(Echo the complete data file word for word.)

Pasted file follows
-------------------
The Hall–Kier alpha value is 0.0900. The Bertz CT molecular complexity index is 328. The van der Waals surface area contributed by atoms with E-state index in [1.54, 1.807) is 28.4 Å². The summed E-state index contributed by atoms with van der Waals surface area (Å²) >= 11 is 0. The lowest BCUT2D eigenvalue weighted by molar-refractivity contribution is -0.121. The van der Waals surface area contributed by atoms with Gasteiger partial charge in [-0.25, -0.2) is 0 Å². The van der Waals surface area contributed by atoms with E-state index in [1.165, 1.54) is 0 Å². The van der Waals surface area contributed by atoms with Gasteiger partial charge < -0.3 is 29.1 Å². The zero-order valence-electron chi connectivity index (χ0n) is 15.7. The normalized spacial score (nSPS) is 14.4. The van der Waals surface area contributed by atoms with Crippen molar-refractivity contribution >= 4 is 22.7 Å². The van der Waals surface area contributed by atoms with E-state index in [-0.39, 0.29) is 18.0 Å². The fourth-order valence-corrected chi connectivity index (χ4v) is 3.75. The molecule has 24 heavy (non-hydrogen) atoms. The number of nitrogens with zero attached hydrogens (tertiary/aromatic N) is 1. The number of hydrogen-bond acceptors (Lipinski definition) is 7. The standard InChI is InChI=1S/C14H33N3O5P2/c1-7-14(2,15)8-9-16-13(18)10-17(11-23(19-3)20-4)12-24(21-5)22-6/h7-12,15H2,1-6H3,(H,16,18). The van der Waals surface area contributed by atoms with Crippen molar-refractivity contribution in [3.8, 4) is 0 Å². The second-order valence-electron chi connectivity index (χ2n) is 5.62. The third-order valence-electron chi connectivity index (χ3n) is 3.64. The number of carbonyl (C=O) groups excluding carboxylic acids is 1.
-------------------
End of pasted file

The Hall–Kier alpha value is 0.0900. The Bertz CT molecular complexity index is 328. The van der Waals surface area contributed by atoms with E-state index in [1.54, 1.807) is 28.4 Å². The summed E-state index contributed by atoms with van der Waals surface area (Å²) >= 11 is 0. The lowest BCUT2D eigenvalue weighted by molar-refractivity contribution is -0.121. The van der Waals surface area contributed by atoms with Gasteiger partial charge in [-0.25, -0.2) is 0 Å². The van der Waals surface area contributed by atoms with E-state index in [1.165, 1.54) is 0 Å². The van der Waals surface area contributed by atoms with Gasteiger partial charge < -0.3 is 29.1 Å². The zero-order valence-electron chi connectivity index (χ0n) is 15.7. The normalized spacial score (nSPS) is 14.4. The van der Waals surface area contributed by atoms with Crippen molar-refractivity contribution >= 4 is 22.7 Å². The van der Waals surface area contributed by atoms with E-state index in [-0.39, 0.29) is 18.0 Å². The fourth-order valence-corrected chi connectivity index (χ4v) is 3.75. The molecule has 24 heavy (non-hydrogen) atoms. The number of nitrogens with zero attached hydrogens (tertiary/aromatic N) is 1. The number of hydrogen-bond acceptors (Lipinski definition) is 7. The standard InChI is InChI=1S/C14H33N3O5P2/c1-7-14(2,15)8-9-16-13(18)10-17(11-23(19-3)20-4)12-24(21-5)22-6/h7-12,15H2,1-6H3,(H,16,18). The van der Waals surface area contributed by atoms with Crippen molar-refractivity contribution in [3.8, 4) is 0 Å². The second-order valence-electron chi connectivity index (χ2n) is 5.62. The third-order valence-electron chi connectivity index (χ3n) is 3.64. The number of carbonyl (C=O) groups excluding carboxylic acids is 1.